The author as protagonist.
There are few things more brazen than for an author to choose to expose himself as the sole, first-person narrator in his own crime novel and Anthony Horowitz definitely belongs in that bold elite of contemporary fiction writers as he has already proved by penning books from a variety of different genres. His Alex Rider series made him known as one of the most seminal children's authors of the last decades. The English author and screenwriter has also been involved in numerous hugely successful television productions such as Foyle's War, Poirot, and Midsomer Murders exhibiting his singular talent in creating alluring fictitious worlds and imaginative plotlines that demand the audiences' rigorous attention. Horowitz made his breakthrough in crime fiction with the acclaimed Magpie Murders, a novel paying tribute to the respected mystery writers of the English tradition.
A Line to Kill is the third installment in the "Hawthorne and Horowitz Mysteries" following The Word is Murder and The Sentence is Death. The previous two books have been acknowledged as strenuous attempts to reinvigorate a highly glutted genre by introducing an innovative twist in the narrative procedure where the author himself becomes the protagonist. Horowitz writes in first person chronicling stories about murder that he investigates in the company of a peculiar ex-detective and current police consultant Daniel Hawthorne. The two of them form an odd pair that brings to mind the duo of Sherlock Holmes and Dr. Watson, given that Horowitz is essentially the one documenting the action carried out by Hawthorne who employs his impeccable deductive reasoning and unfailing instinct to solve the case at hand.
The story begins with Anthony visiting the premises of his publishing house to have a conversation about the upcoming publication of his book The Word is Murder. There, Anthony narrates a story which is based on true facts as he experienced it and reveals the persona of Daniel Hawthorne as the man who was able to crack the case. As the news of his fruitful collaboration with Hawthorne have reached the ears of his agents, Anthony reluctantly agrees to arrange a meeting in order to introduce his companion to the people who are going to put out his work. During that meeting, Horowitz and Hawthorne learn about the existence of a new literary festival taking place in the tiny island of Alderney in the English Channel, off the French coast of Normandy. The publishers convince them to attend in order to promote their impending book and get acquainted with some of the hottest names in the industry.
As Anthony and Daniel arrive in Alderney, they meet the fellow participants of the festival and they form a first impression of their characters and idiosyncrasies. The group consists of a French poet, a cookbook author, a children's fantasy writer, a mysterious blind woman who claims that she possesses psychic powers, and a middle-aged historian who knows everything concerning the troubled past of Alderney. The island itself is a small, desolate place and the closed community mentality dictates that everyone is aware of everyone else's business. Charles le Mesurier is the local wealthy patrician and a person who inspires rancor and hatred to the majority of the community because of his immense arrogance, crude behavior, and nonchalance to the rules of common courtesy. After a party held in his mansion, Charles is found murdered with a knife sticking from his throat and it's time for Anthony and Daniel to take action. As the local authorities are totally inexperienced when it comes to murder, Hawthorne's investigation is the only hope for the case to be solved.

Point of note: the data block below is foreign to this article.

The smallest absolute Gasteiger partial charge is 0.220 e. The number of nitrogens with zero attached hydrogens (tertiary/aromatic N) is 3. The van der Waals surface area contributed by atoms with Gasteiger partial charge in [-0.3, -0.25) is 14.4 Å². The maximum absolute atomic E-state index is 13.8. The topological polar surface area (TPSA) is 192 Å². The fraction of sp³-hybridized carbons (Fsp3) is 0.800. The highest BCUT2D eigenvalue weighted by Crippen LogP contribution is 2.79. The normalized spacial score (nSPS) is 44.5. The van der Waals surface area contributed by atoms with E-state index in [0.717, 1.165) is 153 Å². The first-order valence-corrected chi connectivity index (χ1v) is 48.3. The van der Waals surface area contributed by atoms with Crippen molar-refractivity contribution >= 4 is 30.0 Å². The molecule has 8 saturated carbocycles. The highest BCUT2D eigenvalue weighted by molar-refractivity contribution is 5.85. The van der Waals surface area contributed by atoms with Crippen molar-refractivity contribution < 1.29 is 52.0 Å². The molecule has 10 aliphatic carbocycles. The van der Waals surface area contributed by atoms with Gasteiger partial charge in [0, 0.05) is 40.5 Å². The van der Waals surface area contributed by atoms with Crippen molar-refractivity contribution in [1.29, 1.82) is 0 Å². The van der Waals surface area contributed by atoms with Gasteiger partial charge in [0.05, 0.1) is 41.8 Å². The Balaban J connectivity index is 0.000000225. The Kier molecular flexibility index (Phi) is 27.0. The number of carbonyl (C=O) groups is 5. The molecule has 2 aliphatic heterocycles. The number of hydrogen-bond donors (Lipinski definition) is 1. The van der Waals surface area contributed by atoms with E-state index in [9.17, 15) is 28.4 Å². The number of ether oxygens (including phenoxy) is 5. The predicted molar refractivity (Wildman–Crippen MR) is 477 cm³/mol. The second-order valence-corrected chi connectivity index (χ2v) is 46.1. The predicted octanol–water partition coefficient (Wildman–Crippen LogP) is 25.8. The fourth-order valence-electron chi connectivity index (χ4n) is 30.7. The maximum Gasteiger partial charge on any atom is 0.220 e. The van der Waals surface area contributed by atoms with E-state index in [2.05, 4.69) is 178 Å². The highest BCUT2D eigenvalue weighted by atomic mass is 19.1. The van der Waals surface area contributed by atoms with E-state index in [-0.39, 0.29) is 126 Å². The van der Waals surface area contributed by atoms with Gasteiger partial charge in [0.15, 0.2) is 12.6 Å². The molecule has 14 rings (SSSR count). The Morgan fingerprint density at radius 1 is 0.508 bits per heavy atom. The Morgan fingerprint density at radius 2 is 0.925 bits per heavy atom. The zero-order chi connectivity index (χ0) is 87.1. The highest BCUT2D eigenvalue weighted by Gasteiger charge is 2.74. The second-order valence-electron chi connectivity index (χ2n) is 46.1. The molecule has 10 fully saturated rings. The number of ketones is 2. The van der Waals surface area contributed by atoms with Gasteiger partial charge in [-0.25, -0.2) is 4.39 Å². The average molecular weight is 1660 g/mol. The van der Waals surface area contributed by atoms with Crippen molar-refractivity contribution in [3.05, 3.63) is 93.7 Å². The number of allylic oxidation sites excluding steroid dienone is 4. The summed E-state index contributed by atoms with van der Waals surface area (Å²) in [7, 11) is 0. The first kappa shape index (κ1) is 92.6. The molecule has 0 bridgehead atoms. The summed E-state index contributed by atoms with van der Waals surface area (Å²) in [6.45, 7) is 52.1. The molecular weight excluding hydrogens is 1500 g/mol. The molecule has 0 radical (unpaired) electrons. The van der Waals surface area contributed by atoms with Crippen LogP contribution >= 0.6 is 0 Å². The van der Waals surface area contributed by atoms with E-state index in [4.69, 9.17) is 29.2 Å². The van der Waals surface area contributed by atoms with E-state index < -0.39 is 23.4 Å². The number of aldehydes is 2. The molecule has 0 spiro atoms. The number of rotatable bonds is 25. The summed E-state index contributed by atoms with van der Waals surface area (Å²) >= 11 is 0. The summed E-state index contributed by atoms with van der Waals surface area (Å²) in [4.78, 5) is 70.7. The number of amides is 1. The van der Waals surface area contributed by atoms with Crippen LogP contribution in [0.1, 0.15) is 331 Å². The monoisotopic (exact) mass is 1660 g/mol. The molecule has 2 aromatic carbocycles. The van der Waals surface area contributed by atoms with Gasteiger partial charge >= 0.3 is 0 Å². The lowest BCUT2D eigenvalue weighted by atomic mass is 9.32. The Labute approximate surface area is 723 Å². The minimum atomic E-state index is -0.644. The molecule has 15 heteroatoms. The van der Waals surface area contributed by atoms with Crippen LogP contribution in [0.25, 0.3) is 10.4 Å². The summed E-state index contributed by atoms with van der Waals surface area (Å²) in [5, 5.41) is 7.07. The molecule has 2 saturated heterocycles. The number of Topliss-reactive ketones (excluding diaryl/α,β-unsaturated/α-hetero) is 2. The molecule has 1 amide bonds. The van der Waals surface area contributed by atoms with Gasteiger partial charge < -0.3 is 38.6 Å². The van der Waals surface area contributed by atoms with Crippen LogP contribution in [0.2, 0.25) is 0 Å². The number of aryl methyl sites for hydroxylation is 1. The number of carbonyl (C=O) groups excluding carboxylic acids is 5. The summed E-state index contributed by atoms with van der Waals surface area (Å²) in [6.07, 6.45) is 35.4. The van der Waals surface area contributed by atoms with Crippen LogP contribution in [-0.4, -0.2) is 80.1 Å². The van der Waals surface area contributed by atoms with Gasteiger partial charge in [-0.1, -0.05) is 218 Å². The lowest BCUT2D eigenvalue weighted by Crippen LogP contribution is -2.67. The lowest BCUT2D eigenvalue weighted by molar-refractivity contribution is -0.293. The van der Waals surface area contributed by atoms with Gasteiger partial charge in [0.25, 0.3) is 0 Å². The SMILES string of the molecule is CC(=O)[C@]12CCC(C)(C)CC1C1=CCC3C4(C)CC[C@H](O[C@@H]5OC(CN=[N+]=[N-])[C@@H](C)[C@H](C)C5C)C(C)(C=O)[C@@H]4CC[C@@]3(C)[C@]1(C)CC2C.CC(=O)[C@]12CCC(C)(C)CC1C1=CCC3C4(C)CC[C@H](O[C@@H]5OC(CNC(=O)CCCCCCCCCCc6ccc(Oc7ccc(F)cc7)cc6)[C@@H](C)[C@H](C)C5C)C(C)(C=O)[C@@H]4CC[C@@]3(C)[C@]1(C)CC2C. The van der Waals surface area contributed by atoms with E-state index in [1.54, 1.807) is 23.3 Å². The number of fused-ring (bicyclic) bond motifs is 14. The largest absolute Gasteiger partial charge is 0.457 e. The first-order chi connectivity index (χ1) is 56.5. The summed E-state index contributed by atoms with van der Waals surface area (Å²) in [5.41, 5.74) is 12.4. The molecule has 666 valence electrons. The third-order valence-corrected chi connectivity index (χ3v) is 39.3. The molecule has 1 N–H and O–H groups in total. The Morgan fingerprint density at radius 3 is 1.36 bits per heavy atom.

The relationship between Anthony and Hawthorne is one of the biggest perks in the novel and there are many instances in which their interactions are delightfully hilarious, offering the necessary coming relief to the main storyline. Hawthorne is always keeping things from Anthony who vainly tries to make sense of what is happening based on his experience as a crime writer. Hawthorne is also the one who is leading the interrogations often employing a brash attitude that always gets him the desirable results. The reader is following the story through Anthony's eyes and gets all the necessary information needed from his point of view. The fastidious observations by the author offer a guiding light through which we are able to participate and speculate about where the story is going. The twists and turns of the plot merge harmonically with the subtle narrative voice of Horowitz and we find ourselves guessing about the identity of the culprit until the final pages where Hawthorne's brilliance shines once again and explains everything.
I believe that A Line to Kill is the best novel of the series so far and in this novel Horowitz lets his influences to be revealed more clearly than ever. Agatha Christie, Arthur Conan Doyle, Dorothy Sayers are only some of the great authors that shaped Horowitz's writing style and choice of themes, even though his work retains its originality due to the unique narrative style. It's always refreshing to read something different, a book that deviates from the established norms of the genre and I relished it with great pleasure. Even though this is part of a series, it is not strictly necessary to have read the previous one in order to enjoy it and it could act as the perfect initiation to Horowitz's work. The book will appeal to the fans of the Golden Age of Detective Fiction as well as the fans of Sherlock Holmes' stories.